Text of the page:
Yuval Levin believes that “the individual mandate is probably done for”:

I would now assume that no one will pay the individual mandate fine for 2014. The administration may give up on the mandate in the course of the ongoing enrollment period if the political pressure is great enough, or they may keep up the pretense of it through the end of the enrollment period in March (when it will have finished its work, so to speak, since its purpose is to influence choices made during that period) but then exempt everyone from it as they did with the employer mandate for this year. Having now exempted from the fine people whose policies were canceled and who haven’t spent the money to get more expensive and less appealing new coverage, the politics of still applying the fine to everyone else who is uninsured this year will probably just not be sustainable, and the politics of exempting people from it (especially if they can hold out on doing so until after March 31) will be far too appealing for this White House to resist. They may claim the mandate will be back in 2015, but if they do exempt everyone from it in 2014 it will be hard to bring it back.

McArdle agrees:

If the administration had been resolute in the face of early complaints, and had stuck to the rules it wrote before October, then it would be in a stronger position to deny the next round of complainers. But it hasn’t.

And each round of special exceptions makes denying the next one harder: “The president was willing to help them, but not us! What’s wrong with us? Doesn’t the president care about people like me?” When you stick to the rules for everyone, you are not making any particular statement when you enforce them in an individual case. But when you start carving out exemptions on the fly, each individual case becomes a referendum on how much the Barack Obama administration cares about [the middle class/small-business owners/writers/early retirees/insert your group here]. And the president cannot afford to tell anyone that he doesn’t care about their problems. So I find it hard to believe that the mandate, or the clawback of overpayments, or any other rule that might upset people, will be enforced for 2014. And of course, that makes it more likely that none of them will be enforced, ever.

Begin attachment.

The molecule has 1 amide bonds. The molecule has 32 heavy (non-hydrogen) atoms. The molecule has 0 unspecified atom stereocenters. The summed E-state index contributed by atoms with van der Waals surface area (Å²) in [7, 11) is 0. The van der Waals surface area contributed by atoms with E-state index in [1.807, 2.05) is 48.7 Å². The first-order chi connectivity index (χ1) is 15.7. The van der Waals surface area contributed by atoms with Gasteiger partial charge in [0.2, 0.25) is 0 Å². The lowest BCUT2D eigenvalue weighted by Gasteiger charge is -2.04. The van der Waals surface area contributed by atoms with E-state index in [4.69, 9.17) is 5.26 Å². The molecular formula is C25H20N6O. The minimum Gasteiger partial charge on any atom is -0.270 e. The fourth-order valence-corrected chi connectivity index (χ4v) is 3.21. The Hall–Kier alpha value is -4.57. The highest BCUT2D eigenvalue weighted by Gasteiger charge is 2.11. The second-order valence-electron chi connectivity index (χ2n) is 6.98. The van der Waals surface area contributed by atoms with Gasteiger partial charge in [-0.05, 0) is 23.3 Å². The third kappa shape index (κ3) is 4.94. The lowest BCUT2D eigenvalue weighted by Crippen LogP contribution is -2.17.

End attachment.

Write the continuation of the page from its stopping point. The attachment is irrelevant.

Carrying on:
Adrianna McIntyre weighs in:

The one thing that could still be a huge blow to the law is a full delay of the individual mandate, which HHS could maneuver by expanding the recent “hardship exemption” to include those who were uninsured. I’m not confident that’s off the table yet—especially considering that some state exchanges are still struggling—but if the administration does offer a blanket delay, I don’t think we’ll see it until the end of open enrollment. The reasons are both pragmatic and strategic: we can’t know the extent of “hardship” until enrollment wraps, but we also know that people tend to sign up just under the wire. Massachusetts illustrated this, and so did enrollments before the “soft deadline” this week, if the limited data we have so far is any indication.

A one-year mandate delay is also something the exchanges could probably recover from. I’m more bullish on this than others, but that possibility was the original context of my “risk corridors” post; the risk adjustment mechanisms are in place for three years. Moreover, the penalty is weak enough in the first year ($95 or 1% taxable income, whichever’s higher) that I’m not sure that enrollment will be meaningfully different with or without a mandate in the first year. This is doubly true if a mandate delay were to be announced late in the game, when most of the people who would have signed up will have signed up.